“A family of four who could come into Rehoboth in the summer and rent a beach house for $1,500 to $2,000, that property is gone, and it’s been replaced by a property that probably rents anywhere between $6,000 and $10,000 per week in the summer,” he said.

“We’re a middle price-range restaurant and bar,” he said. “If someone’s going to come in and rent a house for $8,000 a week, they probably can’t afford to do it on their own, so they’re going to grab their sister and their best friend and their families to pull all their resources into one house. Then, they’re going to go to Giant and buy food and cook at their house all week and go to the beach.”

At the same time, Mr. Borsari said, “the people who can afford an $8,000 house on their own are probably going to a much more expensive restaurant than a burger joint.”

Ms. Everhart said high rents are a problem for business owners, as well.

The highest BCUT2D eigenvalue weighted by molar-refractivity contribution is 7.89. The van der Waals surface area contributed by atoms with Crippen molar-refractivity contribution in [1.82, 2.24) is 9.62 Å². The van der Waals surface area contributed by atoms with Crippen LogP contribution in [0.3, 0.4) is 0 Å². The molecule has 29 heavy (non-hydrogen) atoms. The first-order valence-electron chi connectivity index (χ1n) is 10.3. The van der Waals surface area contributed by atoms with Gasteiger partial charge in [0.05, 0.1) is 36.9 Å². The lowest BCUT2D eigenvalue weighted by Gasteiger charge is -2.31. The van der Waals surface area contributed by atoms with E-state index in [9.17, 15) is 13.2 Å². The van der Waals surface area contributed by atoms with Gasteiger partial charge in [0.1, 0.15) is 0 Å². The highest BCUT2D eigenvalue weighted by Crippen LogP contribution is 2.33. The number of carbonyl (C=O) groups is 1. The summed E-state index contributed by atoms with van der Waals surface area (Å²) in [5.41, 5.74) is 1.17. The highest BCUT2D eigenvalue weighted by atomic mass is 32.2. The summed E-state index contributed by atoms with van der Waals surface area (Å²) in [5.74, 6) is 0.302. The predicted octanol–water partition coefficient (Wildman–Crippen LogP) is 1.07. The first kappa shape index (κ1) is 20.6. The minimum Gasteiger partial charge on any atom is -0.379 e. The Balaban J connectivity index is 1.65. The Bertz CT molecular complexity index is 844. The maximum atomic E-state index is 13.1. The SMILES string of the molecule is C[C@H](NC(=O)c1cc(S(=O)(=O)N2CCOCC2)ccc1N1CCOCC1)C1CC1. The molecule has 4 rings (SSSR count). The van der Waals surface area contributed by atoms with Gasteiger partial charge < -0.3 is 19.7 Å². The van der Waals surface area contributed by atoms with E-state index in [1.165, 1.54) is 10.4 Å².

Rachel Webster, who has owned Rehoboth Toy & Kite Co. for 28 years, has no intentions of leaving downtown, but said that it’s gotten increasingly difficult for her to make it there over the course of the last few decades.

“I can’t believe that the landlords are raising rent at this time,” she said of the rent increase that forced Dolle’s from its nearly 100-year-old location.

While Ms. Webster said she’s lucky that her current landlord, Grotto Pizza, has been very lenient as she and other tenants have struggled financially through the pandemic, other local landlords are known to be ruthless.

“I’ve watched a lot of businesses go out because the landlords raise the rent,” she said. “There will be like a great little mom and pop restaurant or a little deli that comes in, then they get through their first three years, they’ve spent all their life savings and are finally getting established, and their landlord raises the rent.”